Faced with an overburdened WiFi network that inhibited student access during classes, Purdue University has decided to block Netflix and other popular streaming video sites in all of its academic buildings on the West Lafayette, Ind., campus.
The Chicago Tribune reports that the university acted after some faculty complained that the network had become so slow that academic applications were unusable during class.
“There’s a finite amount of bandwidth available,” says Mark Sonstein, the university’s executive director of information technology infrastructure. “If you have people who are streaming a movie, then they are consuming all of the available bandwidth.”
Purdue started last fall by blocking Netflix, Hulu, HBO, Pandora, iHeartRadio, the gaming platform Steam and Apple software updates in a few large lecture halls; then it expanded the ban to several academic buildings.
This week, students have returned from spring break, and the policy went campuswide. Student centers, residence halls and common areas of academic buildings are exempt. Purdue’s other campuses in Indiana are not affected by the new policy.
So far, university officials say they haven’t received any complaints.
“I heard about the bandwidth problem, but when the solution was implemented, I heard crickets,” says Steve Beaudoin, a chemical engineering professor whose building was one of the first to block streaming sites.
Purdue appears to be one of the first colleges in the nation to resort to this kind of technological barrier, even though it’s common in secondary schools and corporate offices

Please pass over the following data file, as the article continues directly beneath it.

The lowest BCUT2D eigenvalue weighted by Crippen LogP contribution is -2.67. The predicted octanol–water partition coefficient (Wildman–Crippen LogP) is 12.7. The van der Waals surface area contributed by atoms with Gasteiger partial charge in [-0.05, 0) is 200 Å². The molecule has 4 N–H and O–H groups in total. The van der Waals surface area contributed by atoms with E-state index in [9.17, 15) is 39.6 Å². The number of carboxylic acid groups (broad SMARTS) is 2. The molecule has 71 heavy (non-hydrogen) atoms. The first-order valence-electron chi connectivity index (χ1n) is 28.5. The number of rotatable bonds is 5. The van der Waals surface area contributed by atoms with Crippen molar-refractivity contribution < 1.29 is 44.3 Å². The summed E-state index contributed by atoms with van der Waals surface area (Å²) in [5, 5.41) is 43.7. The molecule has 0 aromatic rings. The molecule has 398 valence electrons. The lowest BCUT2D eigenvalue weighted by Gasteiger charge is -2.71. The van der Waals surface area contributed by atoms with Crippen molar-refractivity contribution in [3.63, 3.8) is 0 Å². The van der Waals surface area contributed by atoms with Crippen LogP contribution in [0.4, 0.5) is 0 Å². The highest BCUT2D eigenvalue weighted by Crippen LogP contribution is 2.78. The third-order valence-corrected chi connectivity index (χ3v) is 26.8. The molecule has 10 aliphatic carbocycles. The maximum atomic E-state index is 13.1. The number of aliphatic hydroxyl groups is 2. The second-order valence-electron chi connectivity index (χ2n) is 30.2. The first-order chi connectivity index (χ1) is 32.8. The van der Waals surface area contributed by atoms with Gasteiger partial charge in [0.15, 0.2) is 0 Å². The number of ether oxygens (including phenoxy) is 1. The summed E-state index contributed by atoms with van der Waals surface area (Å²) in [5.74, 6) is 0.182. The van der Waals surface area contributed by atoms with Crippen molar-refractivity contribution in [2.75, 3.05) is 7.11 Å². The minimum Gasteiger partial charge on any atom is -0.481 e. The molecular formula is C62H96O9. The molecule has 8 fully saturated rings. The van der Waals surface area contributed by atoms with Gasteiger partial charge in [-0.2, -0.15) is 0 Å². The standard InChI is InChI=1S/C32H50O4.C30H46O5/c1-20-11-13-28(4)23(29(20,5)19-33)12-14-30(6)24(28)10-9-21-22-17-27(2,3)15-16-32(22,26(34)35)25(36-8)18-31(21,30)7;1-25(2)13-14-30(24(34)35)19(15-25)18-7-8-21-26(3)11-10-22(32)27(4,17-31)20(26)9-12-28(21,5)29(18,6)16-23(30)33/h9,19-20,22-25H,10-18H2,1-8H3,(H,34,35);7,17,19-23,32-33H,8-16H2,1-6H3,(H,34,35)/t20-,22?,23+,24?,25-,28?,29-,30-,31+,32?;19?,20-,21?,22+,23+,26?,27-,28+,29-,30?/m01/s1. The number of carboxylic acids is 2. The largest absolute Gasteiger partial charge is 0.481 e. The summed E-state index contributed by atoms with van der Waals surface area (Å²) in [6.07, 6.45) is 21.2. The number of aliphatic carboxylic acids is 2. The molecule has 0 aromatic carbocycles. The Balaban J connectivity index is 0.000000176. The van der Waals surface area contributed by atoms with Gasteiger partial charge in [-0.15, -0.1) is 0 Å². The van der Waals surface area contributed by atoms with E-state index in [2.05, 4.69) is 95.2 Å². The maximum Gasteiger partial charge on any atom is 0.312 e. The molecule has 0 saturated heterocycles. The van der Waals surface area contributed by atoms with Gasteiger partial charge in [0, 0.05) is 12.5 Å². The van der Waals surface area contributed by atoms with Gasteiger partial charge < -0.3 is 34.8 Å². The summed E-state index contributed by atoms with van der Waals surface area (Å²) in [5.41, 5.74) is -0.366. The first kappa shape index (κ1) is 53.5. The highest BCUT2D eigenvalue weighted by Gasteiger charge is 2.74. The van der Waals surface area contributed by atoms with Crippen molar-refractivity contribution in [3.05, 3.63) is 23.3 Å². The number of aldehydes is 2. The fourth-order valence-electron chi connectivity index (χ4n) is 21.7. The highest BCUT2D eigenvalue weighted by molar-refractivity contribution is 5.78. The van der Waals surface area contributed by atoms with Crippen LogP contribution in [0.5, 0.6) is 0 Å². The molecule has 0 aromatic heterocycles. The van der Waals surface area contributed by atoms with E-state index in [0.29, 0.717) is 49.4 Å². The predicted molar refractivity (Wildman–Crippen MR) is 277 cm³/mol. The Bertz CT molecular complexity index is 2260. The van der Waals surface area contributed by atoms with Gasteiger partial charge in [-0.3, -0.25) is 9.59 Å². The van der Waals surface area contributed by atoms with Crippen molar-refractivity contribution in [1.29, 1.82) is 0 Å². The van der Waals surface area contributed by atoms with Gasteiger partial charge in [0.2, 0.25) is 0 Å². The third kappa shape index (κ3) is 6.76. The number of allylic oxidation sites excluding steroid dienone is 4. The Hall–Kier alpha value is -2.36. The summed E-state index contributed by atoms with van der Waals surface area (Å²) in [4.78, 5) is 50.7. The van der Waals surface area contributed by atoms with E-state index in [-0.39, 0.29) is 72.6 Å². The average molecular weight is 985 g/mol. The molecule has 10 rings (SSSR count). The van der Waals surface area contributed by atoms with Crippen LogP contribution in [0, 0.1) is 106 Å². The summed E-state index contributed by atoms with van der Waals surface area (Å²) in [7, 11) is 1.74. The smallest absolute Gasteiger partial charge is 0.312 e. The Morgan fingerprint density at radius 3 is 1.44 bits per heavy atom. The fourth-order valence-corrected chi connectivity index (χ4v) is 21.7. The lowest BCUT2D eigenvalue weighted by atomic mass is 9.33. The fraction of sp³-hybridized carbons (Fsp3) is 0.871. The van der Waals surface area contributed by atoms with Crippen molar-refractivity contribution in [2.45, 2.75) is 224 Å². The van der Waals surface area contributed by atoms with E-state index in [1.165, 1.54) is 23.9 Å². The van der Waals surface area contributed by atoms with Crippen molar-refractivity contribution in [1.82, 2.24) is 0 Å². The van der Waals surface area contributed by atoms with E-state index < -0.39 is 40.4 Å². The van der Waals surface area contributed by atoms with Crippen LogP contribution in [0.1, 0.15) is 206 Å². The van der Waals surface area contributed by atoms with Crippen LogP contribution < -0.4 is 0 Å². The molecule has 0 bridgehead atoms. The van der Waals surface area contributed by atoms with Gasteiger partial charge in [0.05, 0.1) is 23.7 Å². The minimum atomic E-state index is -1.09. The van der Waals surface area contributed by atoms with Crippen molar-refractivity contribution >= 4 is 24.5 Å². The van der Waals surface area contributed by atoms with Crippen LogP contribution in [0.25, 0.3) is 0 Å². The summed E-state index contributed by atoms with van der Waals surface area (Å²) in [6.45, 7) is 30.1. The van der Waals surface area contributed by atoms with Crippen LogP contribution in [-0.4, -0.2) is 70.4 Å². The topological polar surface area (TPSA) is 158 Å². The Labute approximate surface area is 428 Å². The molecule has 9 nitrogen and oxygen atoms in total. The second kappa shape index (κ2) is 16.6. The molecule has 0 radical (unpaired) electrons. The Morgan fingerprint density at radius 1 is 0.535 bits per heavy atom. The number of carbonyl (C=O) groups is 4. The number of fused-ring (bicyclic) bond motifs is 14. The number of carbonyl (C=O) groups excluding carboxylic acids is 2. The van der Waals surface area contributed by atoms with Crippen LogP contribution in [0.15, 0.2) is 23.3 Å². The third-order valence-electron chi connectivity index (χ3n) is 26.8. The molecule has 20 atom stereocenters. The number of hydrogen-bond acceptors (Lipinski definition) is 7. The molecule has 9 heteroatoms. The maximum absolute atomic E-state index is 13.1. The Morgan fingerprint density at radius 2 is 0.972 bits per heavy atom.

One institution that has curtailed online access is the law school at the University of Chicago. Since 2008, it has shut off WiFi in the classroom wing to encourage student attention and engagement.
Professor Saul Levmore says the blocked access has become an accepted norm among students, though with today’s smartphones capable of acting as internet hot spots, “if they want to check Wikipedia or something, they can do so.”
Purdue decided to take action after a study found that only 4 percent of its traffic was academic, and 34 percent was consumed by streaming services and gaming.
The problem became so extreme that Purdue students sometimes had difficulty turning in their homework online or using apps designed for the classroom, Sonstein says.
“We have a system here where students can answer questions (electronically), and professors can collect answers and then talk them through,” he says. “A professor would decide not to use it because they can’t rely on the bandwidth.”